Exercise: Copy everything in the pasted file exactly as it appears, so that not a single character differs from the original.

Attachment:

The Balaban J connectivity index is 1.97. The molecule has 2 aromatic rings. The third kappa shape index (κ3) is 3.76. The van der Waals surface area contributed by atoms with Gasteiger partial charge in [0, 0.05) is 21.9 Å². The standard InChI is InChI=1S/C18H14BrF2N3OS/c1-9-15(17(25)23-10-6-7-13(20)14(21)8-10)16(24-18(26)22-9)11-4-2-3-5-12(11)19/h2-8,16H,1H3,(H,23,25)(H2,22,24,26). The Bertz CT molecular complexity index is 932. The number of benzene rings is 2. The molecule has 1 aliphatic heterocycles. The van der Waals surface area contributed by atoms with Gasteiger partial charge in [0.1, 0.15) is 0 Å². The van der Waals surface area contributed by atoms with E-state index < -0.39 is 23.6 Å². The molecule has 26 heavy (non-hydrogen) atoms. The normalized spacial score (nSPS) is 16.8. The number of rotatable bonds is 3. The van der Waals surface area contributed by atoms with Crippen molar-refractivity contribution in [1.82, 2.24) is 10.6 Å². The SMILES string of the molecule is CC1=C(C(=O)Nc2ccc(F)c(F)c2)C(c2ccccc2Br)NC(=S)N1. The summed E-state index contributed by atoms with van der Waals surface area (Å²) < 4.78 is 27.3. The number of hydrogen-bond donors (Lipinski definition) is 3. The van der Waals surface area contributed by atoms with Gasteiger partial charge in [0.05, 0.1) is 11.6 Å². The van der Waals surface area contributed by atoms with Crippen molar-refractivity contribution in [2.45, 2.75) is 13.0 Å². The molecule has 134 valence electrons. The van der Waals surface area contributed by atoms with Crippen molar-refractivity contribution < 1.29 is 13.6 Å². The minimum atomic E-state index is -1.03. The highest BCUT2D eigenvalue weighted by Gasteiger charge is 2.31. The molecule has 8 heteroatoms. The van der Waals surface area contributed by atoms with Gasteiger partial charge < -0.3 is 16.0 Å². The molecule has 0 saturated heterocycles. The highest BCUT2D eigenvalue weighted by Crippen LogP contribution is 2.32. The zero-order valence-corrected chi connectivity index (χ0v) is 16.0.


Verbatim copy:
The Balaban J connectivity index is 1.97. The molecule has 2 aromatic rings. The third kappa shape index (κ3) is 3.76. The van der Waals surface area contributed by atoms with Gasteiger partial charge in [0, 0.05) is 21.9 Å². The standard InChI is InChI=1S/C18H14BrF2N3OS/c1-9-15(17(25)23-10-6-7-13(20)14(21)8-10)16(24-18(26)22-9)11-4-2-3-5-12(11)19/h2-8,16H,1H3,(H,23,25)(H2,22,24,26). The Bertz CT molecular complexity index is 932. The number of benzene rings is 2. The molecule has 1 aliphatic heterocycles. The van der Waals surface area contributed by atoms with Gasteiger partial charge in [0.1, 0.15) is 0 Å². The van der Waals surface area contributed by atoms with E-state index < -0.39 is 23.6 Å². The molecule has 26 heavy (non-hydrogen) atoms. The normalized spacial score (nSPS) is 16.8. The number of rotatable bonds is 3. The van der Waals surface area contributed by atoms with Crippen molar-refractivity contribution in [1.82, 2.24) is 10.6 Å². The SMILES string of the molecule is CC1=C(C(=O)Nc2ccc(F)c(F)c2)C(c2ccccc2Br)NC(=S)N1. The summed E-state index contributed by atoms with van der Waals surface area (Å²) < 4.78 is 27.3. The number of hydrogen-bond donors (Lipinski definition) is 3. The van der Waals surface area contributed by atoms with Gasteiger partial charge in [0.05, 0.1) is 11.6 Å². The van der Waals surface area contributed by atoms with Crippen molar-refractivity contribution in [2.45, 2.75) is 13.0 Å². The molecule has 134 valence electrons. The van der Waals surface area contributed by atoms with Crippen molar-refractivity contribution < 1.29 is 13.6 Å². The minimum atomic E-state index is -1.03. The highest BCUT2D eigenvalue weighted by Gasteiger charge is 2.31. The molecule has 8 heteroatoms. The van der Waals surface area contributed by atoms with Gasteiger partial charge < -0.3 is 16.0 Å². The molecule has 0 saturated heterocycles. The highest BCUT2D eigenvalue weighted by Crippen LogP contribution is 2.32. The zero-order valence-corrected chi connectivity index (χ0v) is 16.0.